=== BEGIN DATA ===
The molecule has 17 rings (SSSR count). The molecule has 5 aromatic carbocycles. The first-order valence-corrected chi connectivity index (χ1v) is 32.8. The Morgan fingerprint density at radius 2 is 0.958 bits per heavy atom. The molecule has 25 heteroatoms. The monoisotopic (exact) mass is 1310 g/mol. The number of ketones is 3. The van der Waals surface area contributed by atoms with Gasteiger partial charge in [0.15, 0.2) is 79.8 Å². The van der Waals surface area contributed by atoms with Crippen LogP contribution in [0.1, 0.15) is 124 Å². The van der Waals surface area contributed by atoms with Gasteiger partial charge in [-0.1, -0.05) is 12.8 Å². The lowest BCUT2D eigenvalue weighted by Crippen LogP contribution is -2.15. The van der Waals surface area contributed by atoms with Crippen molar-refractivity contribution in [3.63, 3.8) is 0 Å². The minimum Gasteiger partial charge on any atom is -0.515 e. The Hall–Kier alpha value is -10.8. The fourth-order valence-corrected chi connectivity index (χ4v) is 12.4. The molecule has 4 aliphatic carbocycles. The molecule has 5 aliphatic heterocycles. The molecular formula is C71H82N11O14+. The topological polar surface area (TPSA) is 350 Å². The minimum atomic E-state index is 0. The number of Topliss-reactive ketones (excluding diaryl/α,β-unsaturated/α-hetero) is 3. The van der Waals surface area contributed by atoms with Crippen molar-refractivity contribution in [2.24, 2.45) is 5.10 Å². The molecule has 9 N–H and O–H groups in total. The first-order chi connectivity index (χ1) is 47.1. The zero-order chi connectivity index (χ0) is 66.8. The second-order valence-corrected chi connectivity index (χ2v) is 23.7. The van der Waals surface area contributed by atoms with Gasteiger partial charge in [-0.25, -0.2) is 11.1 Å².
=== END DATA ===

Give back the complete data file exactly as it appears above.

The molecule has 17 rings (SSSR count). The molecule has 5 aromatic carbocycles. The first-order valence-corrected chi connectivity index (χ1v) is 32.8. The Morgan fingerprint density at radius 2 is 0.958 bits per heavy atom. The molecule has 25 heteroatoms. The monoisotopic (exact) mass is 1310 g/mol. The number of ketones is 3. The van der Waals surface area contributed by atoms with Gasteiger partial charge in [0.15, 0.2) is 79.8 Å². The van der Waals surface area contributed by atoms with Crippen LogP contribution in [0.1, 0.15) is 124 Å². The van der Waals surface area contributed by atoms with Gasteiger partial charge in [-0.1, -0.05) is 12.8 Å². The lowest BCUT2D eigenvalue weighted by Crippen LogP contribution is -2.15. The van der Waals surface area contributed by atoms with Crippen molar-refractivity contribution in [3.63, 3.8) is 0 Å². The minimum Gasteiger partial charge on any atom is -0.515 e. The Hall–Kier alpha value is -10.8. The fourth-order valence-corrected chi connectivity index (χ4v) is 12.4. The molecule has 4 aliphatic carbocycles. The molecule has 5 aliphatic heterocycles. The molecular formula is C71H82N11O14+. The topological polar surface area (TPSA) is 350 Å². The minimum atomic E-state index is 0. The number of Topliss-reactive ketones (excluding diaryl/α,β-unsaturated/α-hetero) is 3. The van der Waals surface area contributed by atoms with Crippen molar-refractivity contribution in [2.24, 2.45) is 5.10 Å². The molecule has 9 N–H and O–H groups in total. The first-order chi connectivity index (χ1) is 47.1. The zero-order chi connectivity index (χ0) is 66.8. The second-order valence-corrected chi connectivity index (χ2v) is 23.7. The van der Waals surface area contributed by atoms with Gasteiger partial charge in [-0.25, -0.2) is 11.1 Å².